Ben T. Powell graduated from Watertown High School in 1955. He received his B.S. and M.S. degrees from the University of Tennessee at Knoxville and worked his entire career for the Tennessee Agricultural Extension Service, focusing on youth development and education through the 4-H program. He started in 1959 as an extension agent in Rutherford County before moving to Knoxville in 1969 where he would spend the next 30 years on the staff of the State 4-H Office. In 1981, he was promoted to State 4-H Leader and guided Tennessee 4-H as it became one of the top programs in the United States. Tennessee’s sheep industry would not exist as it does today without the leadership of Powell. As a leader of the Tennessee Sheep Producers Association, the American Hampshire Sheep Association and through untold hours of volunteer work on fair boards and committees, he has been directly responsible for numerous programs that bring more people in touch with the sheep industry. He retired in 1997 and moved in 2002 to join his son, Mark, at the family farm in Watertown.
Dan Smith has lived and farmed in Wilson County all his life. In 1942, after the bottomland of the farm where he was born was taken by the construction of Old Hickory Dam on the Cumberland River, the Smith family moved to a farm in the Greenwood Community, just southeast of Lebanon. Smith continues to farm there, raising beef cattle — primarily Angus — along with hay and permanent pasture on 360 acres. He was once among Wilson County’s leading burley tobacco producers and at one time raised Tennessee walking horses. Smith bought stock in Wilson Farmers Cooperative, which was chartered on Nov. 22, 1949, when it was organized and was among its first customers when it opened for business in January 1950. In 1953, at age 22, Smith was elected to Wilson Farmers Co-op’s board of directors. In 1972, Smith was elected to Tennessee Farmers Cooperative’s (TFC) board, launching his productive and eventful nine-year tenure as a TFC director. He is one of the few directors to serve two terms as chairman of TFC’s board, holding the top position in both 1977 and ’81. In 2007, "Mr. Dan" received the Cooperative Spirit Award from TFC. Member-owners of rural electric cooperatives have also been well served by Smith, a valued member of the board of Murfreesboro-based Middle Tennessee Electric Membership Corporation — one of the nation’s largest electric co-ops — since 1971. Smith is the current president of the Wilson County Farm Bureau and has been on its board for more than 40 years.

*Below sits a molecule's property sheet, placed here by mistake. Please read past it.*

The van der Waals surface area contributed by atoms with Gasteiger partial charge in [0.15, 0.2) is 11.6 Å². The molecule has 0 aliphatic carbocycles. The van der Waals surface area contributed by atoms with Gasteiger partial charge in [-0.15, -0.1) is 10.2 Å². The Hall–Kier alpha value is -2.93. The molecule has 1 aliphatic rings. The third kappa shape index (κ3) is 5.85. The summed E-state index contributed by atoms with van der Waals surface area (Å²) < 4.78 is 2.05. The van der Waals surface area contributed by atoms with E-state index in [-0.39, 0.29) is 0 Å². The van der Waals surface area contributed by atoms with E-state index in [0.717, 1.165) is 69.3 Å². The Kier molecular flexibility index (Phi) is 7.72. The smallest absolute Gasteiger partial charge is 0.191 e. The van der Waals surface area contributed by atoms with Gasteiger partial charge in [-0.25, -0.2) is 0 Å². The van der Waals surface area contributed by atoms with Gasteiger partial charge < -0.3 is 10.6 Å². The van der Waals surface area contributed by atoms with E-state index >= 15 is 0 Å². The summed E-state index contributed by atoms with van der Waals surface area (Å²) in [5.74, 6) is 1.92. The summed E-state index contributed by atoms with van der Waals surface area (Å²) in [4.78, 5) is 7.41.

"The purpose of the Wilson County Agricultural Hall of Fame is to recognize citizens of Wilson County who have made a significant impact on agriculture in Wilson County, Tennessee, nationally or worldwide," said State Rep. Stratton Bone, the chairman of the Wilson County Agricultural Hall of Fame. "We feel the time is right to pay tribute to these very deserving individuals. As you can tell, each has made significant contributions to Wilson County Agriculture, as well as Wilson County in general."
Other members of the Board of Directors of the Hall of Fame are Hale Moss, vice chairman; Keith Harrison, secretary; Diane Major, treasurer; and Ruth Correll.
The organizers are establishing a non-profit status for the organization to enable them to raise money to be used to the establishment of a building on the Ward Agricultural Center to be dedicated to the individuals inducted into the Wilson County Agricultural Hall of Fame.
"Any funds raised over and above the costs of putting on the annual banquet will be set aside for the building," Major said.
Tickets for the April 7 banquet can be purchased from Major by calling 444-1890 ext 3. The cost is $15 each. Jordan’s Catering will be preparing the meal that evening.
"We want folks to come together to recognize these deserving individuals on April 7," Bone said. "We owe these folks a great deal of gratitude for everything they have done for agriculture as well as Wilson County."